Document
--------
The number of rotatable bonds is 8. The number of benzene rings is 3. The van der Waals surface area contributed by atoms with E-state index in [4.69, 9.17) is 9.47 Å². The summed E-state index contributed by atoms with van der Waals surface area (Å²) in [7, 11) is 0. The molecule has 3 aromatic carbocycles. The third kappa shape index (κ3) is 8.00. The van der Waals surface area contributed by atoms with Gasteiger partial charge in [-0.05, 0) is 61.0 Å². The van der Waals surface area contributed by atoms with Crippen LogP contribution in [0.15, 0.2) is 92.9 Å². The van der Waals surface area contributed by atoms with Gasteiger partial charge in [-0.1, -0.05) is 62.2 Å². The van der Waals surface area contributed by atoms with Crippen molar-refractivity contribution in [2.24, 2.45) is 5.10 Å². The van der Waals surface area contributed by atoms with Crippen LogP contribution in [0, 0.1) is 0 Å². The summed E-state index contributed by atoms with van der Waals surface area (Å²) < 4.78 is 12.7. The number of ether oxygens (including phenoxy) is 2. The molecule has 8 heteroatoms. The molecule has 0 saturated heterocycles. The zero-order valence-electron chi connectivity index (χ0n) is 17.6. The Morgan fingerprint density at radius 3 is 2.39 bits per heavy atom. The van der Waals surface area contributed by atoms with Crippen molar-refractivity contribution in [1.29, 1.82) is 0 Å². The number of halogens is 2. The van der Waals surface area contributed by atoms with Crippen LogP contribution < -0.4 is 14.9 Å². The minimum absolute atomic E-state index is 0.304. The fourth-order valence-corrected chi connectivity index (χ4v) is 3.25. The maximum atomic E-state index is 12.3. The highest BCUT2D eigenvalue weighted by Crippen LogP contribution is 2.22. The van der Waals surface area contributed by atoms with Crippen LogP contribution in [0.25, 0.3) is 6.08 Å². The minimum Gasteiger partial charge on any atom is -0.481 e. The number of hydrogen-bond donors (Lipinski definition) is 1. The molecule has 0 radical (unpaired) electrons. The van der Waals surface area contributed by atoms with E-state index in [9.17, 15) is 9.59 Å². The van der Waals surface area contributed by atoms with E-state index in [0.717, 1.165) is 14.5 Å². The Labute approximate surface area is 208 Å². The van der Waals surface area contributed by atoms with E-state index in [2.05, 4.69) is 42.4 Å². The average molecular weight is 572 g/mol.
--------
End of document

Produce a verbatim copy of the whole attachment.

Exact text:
The number of rotatable bonds is 8. The number of benzene rings is 3. The van der Waals surface area contributed by atoms with E-state index in [4.69, 9.17) is 9.47 Å². The summed E-state index contributed by atoms with van der Waals surface area (Å²) in [7, 11) is 0. The molecule has 3 aromatic carbocycles. The third kappa shape index (κ3) is 8.00. The van der Waals surface area contributed by atoms with Gasteiger partial charge in [-0.05, 0) is 61.0 Å². The van der Waals surface area contributed by atoms with Crippen LogP contribution in [0.15, 0.2) is 92.9 Å². The van der Waals surface area contributed by atoms with Gasteiger partial charge in [-0.1, -0.05) is 62.2 Å². The van der Waals surface area contributed by atoms with Crippen molar-refractivity contribution in [2.24, 2.45) is 5.10 Å². The van der Waals surface area contributed by atoms with Crippen LogP contribution in [0, 0.1) is 0 Å². The summed E-state index contributed by atoms with van der Waals surface area (Å²) < 4.78 is 12.7. The number of ether oxygens (including phenoxy) is 2. The molecule has 8 heteroatoms. The molecule has 0 saturated heterocycles. The zero-order valence-electron chi connectivity index (χ0n) is 17.6. The Morgan fingerprint density at radius 3 is 2.39 bits per heavy atom. The van der Waals surface area contributed by atoms with Crippen molar-refractivity contribution in [1.29, 1.82) is 0 Å². The number of halogens is 2. The van der Waals surface area contributed by atoms with Crippen LogP contribution < -0.4 is 14.9 Å². The minimum absolute atomic E-state index is 0.304. The fourth-order valence-corrected chi connectivity index (χ4v) is 3.25. The maximum atomic E-state index is 12.3. The highest BCUT2D eigenvalue weighted by Crippen LogP contribution is 2.22. The van der Waals surface area contributed by atoms with Crippen LogP contribution in [0.25, 0.3) is 6.08 Å². The minimum Gasteiger partial charge on any atom is -0.481 e. The number of hydrogen-bond donors (Lipinski definition) is 1. The molecule has 0 radical (unpaired) electrons. The van der Waals surface area contributed by atoms with E-state index in [9.17, 15) is 9.59 Å². The van der Waals surface area contributed by atoms with E-state index in [0.717, 1.165) is 14.5 Å². The Labute approximate surface area is 208 Å². The van der Waals surface area contributed by atoms with E-state index in [2.05, 4.69) is 42.4 Å². The average molecular weight is 572 g/mol.